/proc/<pid>/environ does not update (as I understand it, the file contain the initial environment of the process).
How can I read a process's current environment?
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/proc/$pid/environ does update if the process changes its own environment. But many programs don't bother changing their own environment, because it's a bit pointless: a program's environment is not visible through normal channels, only through
ps, and even not every unix variant has this kind of feature, so applications don't rely on it.
As far as the kernel is concerned, the environment only appears as the argument of the
execve system call that starts the program. Linux exposes an area in memory through
/proc, and some programs update this area while others don't. In particular, I don't think any shell updates this area. As the area has a fixed size, it would be impossible to add new variables or change the length of a value.
You can read the initial environment of a process from
If a process changes its environment, then in order to read the environment you must have the symbol table for the process and use the
ptrace system call (for example by using
gdb) to read the environment from the global
char **__environ variable. There isn't any other way to get the value of any variable from a running Linux process.
That's the answer. Now for some notes.
The above assumes that the process is POSIX compliant, meaning that the process manages its environment using a global variable
char **__environ as specified in the Ref Spec.
The initial environment for a process is passed to the process in a fixed-length buffer on the process's stack. (The usual mechanism that does this is
linux//fs/exec.c:do_execve_common(...).) Since the size of the buffer is calculated to be no more than the size required for the initial environment, you can't add new variables without erasing existing variables or smashing the stack. So, any reasonable scheme to allow changes in a process's environment would use the heap, where memory in arbitrary sizes can be allocated and freed, which is exactly what GNU
glibc) does for you.
If the process uses
glibc, then it is POSIX compliant, with
__environ being declared in
glibc//posix/environ.c Glibc initializes
__environ with a pointer to memory that it
mallocs from the process's heap, then copies the initial environment from the stack into this heap area. Each time the process uses the
glibc does a
realloc to adjust the size of the area that
__environ points to to accommodate the new value or variable. (You can download the glibc source code with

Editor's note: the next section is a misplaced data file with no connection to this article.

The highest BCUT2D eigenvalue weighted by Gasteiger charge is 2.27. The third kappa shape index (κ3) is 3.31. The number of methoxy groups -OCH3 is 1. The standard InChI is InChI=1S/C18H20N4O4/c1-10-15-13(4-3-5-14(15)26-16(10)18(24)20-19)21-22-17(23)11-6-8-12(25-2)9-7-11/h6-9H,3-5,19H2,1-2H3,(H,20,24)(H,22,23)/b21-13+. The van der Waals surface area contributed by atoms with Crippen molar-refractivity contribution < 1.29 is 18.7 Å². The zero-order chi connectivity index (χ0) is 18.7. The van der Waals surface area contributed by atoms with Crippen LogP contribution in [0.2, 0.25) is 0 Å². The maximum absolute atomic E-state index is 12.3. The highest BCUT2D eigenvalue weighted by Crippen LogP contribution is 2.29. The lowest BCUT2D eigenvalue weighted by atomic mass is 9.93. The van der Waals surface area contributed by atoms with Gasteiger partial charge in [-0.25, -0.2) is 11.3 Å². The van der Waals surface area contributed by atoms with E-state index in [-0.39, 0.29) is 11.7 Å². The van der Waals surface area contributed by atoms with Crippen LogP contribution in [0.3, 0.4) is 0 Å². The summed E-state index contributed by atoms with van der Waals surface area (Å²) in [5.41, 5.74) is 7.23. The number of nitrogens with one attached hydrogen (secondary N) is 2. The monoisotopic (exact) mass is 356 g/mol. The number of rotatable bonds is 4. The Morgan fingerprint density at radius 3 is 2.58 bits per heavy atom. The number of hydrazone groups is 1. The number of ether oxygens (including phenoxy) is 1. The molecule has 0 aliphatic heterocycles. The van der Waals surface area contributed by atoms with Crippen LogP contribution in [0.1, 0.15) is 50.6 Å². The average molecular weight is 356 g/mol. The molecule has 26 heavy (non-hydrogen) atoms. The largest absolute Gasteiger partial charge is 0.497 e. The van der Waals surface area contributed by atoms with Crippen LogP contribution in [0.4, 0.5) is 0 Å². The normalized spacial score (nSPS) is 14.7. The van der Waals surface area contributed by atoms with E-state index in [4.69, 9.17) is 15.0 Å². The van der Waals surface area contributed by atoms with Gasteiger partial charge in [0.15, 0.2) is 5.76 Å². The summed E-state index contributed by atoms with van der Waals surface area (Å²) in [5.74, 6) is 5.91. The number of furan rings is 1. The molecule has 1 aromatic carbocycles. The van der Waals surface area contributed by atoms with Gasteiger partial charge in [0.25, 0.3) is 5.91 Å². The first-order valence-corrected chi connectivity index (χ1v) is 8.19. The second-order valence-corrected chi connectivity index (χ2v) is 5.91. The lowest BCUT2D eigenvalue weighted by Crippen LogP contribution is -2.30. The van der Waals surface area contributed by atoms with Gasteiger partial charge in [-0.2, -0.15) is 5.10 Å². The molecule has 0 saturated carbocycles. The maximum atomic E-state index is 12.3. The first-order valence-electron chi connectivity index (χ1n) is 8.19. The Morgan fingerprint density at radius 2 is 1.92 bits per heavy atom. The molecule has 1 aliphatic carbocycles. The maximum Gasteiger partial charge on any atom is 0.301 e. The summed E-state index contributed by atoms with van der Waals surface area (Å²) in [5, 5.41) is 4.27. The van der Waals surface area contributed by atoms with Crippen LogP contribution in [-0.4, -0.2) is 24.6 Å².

git clone git://sourceware.org/git/glibc.git glibc). To really understand the mechanism you will also have to read the Hurd code in
hurd//init/init.c:frob_kernel_process() (git clone git://git.sv.gnu.org/hurd/hurd.git hurd).
Now if the new process is only
forked, without a subsequent
exec overwriting the stack, then the argument and environment copying magic is done in
linux//kernel/fork.c:do_fork(...), where the
copy_process routine calls
dup_task_struct that allocates the new process's stack by calling
linux//include/linux/sched.h) for the new process using
Finally, the POSIX
__environ convention is a user-space convention. It has no connection with anything in the Linux kernel. You can write a userspace program without using
glibc and without the
__environ global and then manage the environment variables however you like. No one will arrest you for doing this but you will have to write your own environment management functions (
getenv) and your own wrappers for
sys_exec and it is likely that no one will be able to guess where you put the changes to your environment.
It is updated as and when the process acquires/deletes its environment variables. Do you have a reference which states the
environ file is not updated for the process in its process directory under /proc filesystem?
xargs --null --max-args=1 echo < /proc/self/environ
xargs --null --max-args=1 echo < /proc/<pid>/environ
ps e -p <pid>
The above will print the environment variables of the process in the
ps output format, text-processing (parsing/filtering) is required to see the environment variables as a list.
Solaris (not asked, but for reference I will post here):
/usr/ucb/ps -wwwe <pid>
pargs -e <pid>
EDIT: /proc/pid/environ is not updated! I stand corrected. Verification process is below. However, the children from which the process are fork'd inherit the process environment variable and it is visible in their respective /proc/self/environ file. (Use strings)
With in the shell: here xargs is a child process and hence inherits the environment variable and also reflects in its
[centos@centos t]$ printenv | grep MASK [centos@centos t]$ export MASK=NIKHIL [centos@centos t]$ printenv | grep MASK MASK=NIKHIL [centos@centos t]$ xargs --null --max-args=1 echo < /proc/self/environ | grep MASK MASK=NIKHIL [centos@centos t]$ unset MASK [centos@centos t]$ printenv | grep MASK [centos@centos t]$ xargs --null --max-args=1 echo < /proc/self/environ | grep MASK [centos@centos t]$
Checking it from other session, where the terminal/session is not the child process of the shell where the environment variable is set.
Verifying from another terminal/session on the same host:
terminal1: : Note that printenv is fork'd and is a child process of bash and hence it reads its own environ file.
[centos@centos t]$ echo $$ 2610 [centos@centos t]$ export SPIDEY=NIKHIL [centos@centos t]$ printenv | grep SPIDEY SPIDEY=NIKHIL [centos@centos t]$
terminal2: on the same host -- do not launch it with in the same shell where the above variable was set, launch the terminal separately.
[centos@centos ~]$ echo $$ 4436 [centos@centos ~]$ xargs --null --max-args=1 echo < /proc/self/environ | grep -i spidey [centos@centos ~]$ strings -f /proc/2610/environ | grep -i spidey [centos@centos ~]$ xargs --null --max-args=1 echo < /proc/2610/environ | grep -i spidey [centos@centos ~]$